“Xeriscaping is taking off down here,” he says. “We’re using hardscaping like shells and rocks and drought resistant plants. There is a lot less maintenance: no need to cut, weed and fertilize all that grass.”

Seth-Strottlemyer-Oasis-Gardenscapes-Xeriscaping-ProjectsSeth grew up gardening and running the family business in Sarasota, but after years of work and education up north, he enjoys getting to know the southern plant palette again.

Seth-Strottlemeyer-Oasis-Gardenscapes-Florafelt-Vertical-Garden-Planters-4“We have a lot of courtyards where vertical gardens would be perfect,” he says. “I want to promote herb gardens and lettuces, which are popular here. With my experience in New York City, you have to bring your professional A game to high-end properties. I’m also excited to bring in my own artistry and flavor.”

Designing In Sync With Mother Nature

Holy bromeliad, Batman! Jeffrey Allis of Tru Vine Design creates spectacular living walls and adds real value for his clients just by looking around.

“I don’t sell just green walls −it’s an environment,” this South Florida designer and horticulturist says. Passionate about plants since age 13, he’s built much of his success by embracing the scientific principles of biomimicry. Put simply, biomimicry is an approach to finding sustainable solutions by imitating nature’s own patterns and strategies. For instance, the design behind velcro actually mimics how burrs grab and hold on in nature!



Jeff sees biomimicry in action through his extensive travels through the U.S., Europe and Central and South America. It’s in these latter regions − Panama, Brazil, Nicaragua – where he finds inspiration for his Florida gardens. He observes how plants act in their natural environment and comes back with new and often surprising revelations.

“I never thought agaves would work, but I traveled to Nicaragua and saw agave sticking out of a wall. I saw it grown in nature,” he says. “The philodendron family likes to crawl up, over rock faces, so they’re a good choice. Bromeliads also do well.”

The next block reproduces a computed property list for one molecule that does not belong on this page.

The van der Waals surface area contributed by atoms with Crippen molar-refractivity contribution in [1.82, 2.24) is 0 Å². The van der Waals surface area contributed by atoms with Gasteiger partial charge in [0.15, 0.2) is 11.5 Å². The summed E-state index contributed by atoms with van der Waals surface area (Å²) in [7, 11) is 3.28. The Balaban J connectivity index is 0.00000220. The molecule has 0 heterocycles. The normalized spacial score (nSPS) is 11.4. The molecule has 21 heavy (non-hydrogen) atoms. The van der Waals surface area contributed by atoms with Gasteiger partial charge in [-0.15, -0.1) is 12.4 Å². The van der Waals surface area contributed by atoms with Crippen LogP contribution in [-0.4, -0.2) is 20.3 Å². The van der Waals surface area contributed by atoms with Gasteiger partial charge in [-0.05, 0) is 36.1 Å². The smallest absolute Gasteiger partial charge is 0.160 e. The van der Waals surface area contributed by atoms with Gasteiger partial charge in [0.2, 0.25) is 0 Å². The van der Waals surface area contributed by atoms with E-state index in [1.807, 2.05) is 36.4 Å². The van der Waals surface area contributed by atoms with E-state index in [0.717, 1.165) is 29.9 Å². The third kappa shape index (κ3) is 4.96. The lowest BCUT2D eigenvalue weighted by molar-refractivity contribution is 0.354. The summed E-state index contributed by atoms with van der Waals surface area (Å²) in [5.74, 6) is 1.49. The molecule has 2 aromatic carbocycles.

“God’s got this down. Don’t be complicated, be observant.”

Jeff has built a distinguished name for himself as a trusted expert on which plants work together in a vertical garden and which don’t.  Often his walls contain more than 1,000 specimens. “Lots of people build green walls that are meant to fail,” he says. “There are so many nuances: wind, sun, light, time of year. I’ve turned down projects that won’t work. Be honest. When I turn down business, I gain business.”


Jeff also calls himself a biophilic designer, biophilia meaning the instinctive bond between human beings and nature.  “There’s evidence that our environment shapes our feelings and has a positive impact on us,” he says. “Plants make people feel happier, healthier. They have positive energy and affect our psychological well-being.”


With this in mind, Jeff works with each client to deliver an intensely personal experience. And that’s not all. “I want to take biophilic design to another level and get involved with a children’s hospice, creating gardens to help people heal,” he says.

Jeff thinks we’ve just begun to tap vertical gardening’s potential as a healing tool for ourselves and for the planet. “Right now, America designs green walls for decorating mostly,” he says. “In the future, green walls will be more recognized for their ability to cool spaces, bring the electric bill down, and use water wisely.”